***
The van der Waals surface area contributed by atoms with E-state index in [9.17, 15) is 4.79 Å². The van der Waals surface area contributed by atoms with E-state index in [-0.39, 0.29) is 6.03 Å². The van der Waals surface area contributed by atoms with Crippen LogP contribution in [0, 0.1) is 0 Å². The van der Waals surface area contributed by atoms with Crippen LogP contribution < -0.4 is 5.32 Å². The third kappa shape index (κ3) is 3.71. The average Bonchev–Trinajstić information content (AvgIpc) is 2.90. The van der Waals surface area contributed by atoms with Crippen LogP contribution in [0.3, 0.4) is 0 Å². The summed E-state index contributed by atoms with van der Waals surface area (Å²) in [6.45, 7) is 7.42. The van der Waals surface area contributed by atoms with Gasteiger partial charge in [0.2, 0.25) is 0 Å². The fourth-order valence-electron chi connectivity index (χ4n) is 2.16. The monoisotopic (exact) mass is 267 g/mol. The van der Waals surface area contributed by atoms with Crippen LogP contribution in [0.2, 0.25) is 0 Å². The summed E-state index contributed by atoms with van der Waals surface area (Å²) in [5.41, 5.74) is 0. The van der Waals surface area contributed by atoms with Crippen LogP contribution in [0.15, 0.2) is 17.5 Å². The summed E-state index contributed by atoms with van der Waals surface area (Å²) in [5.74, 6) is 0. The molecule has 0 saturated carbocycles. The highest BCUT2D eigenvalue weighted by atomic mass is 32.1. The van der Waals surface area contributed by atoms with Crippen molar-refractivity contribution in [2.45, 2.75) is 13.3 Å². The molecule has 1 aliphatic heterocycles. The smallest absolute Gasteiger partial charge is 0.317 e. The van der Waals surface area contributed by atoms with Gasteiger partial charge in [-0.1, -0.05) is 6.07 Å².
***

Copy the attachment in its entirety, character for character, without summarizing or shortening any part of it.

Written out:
The van der Waals surface area contributed by atoms with E-state index in [9.17, 15) is 4.79 Å². The van der Waals surface area contributed by atoms with E-state index in [-0.39, 0.29) is 6.03 Å². The van der Waals surface area contributed by atoms with Crippen LogP contribution in [0, 0.1) is 0 Å². The van der Waals surface area contributed by atoms with Crippen LogP contribution < -0.4 is 5.32 Å². The third kappa shape index (κ3) is 3.71. The average Bonchev–Trinajstić information content (AvgIpc) is 2.90. The van der Waals surface area contributed by atoms with Crippen LogP contribution in [0.3, 0.4) is 0 Å². The summed E-state index contributed by atoms with van der Waals surface area (Å²) in [6.45, 7) is 7.42. The van der Waals surface area contributed by atoms with Gasteiger partial charge in [0.2, 0.25) is 0 Å². The fourth-order valence-electron chi connectivity index (χ4n) is 2.16. The monoisotopic (exact) mass is 267 g/mol. The van der Waals surface area contributed by atoms with Crippen LogP contribution in [0.2, 0.25) is 0 Å². The summed E-state index contributed by atoms with van der Waals surface area (Å²) in [5.41, 5.74) is 0. The van der Waals surface area contributed by atoms with Crippen LogP contribution in [0.15, 0.2) is 17.5 Å². The summed E-state index contributed by atoms with van der Waals surface area (Å²) in [5.74, 6) is 0. The molecule has 0 saturated carbocycles. The highest BCUT2D eigenvalue weighted by atomic mass is 32.1. The van der Waals surface area contributed by atoms with Crippen molar-refractivity contribution in [2.45, 2.75) is 13.3 Å². The molecule has 1 aliphatic heterocycles. The smallest absolute Gasteiger partial charge is 0.317 e. The van der Waals surface area contributed by atoms with Gasteiger partial charge in [-0.1, -0.05) is 6.07 Å².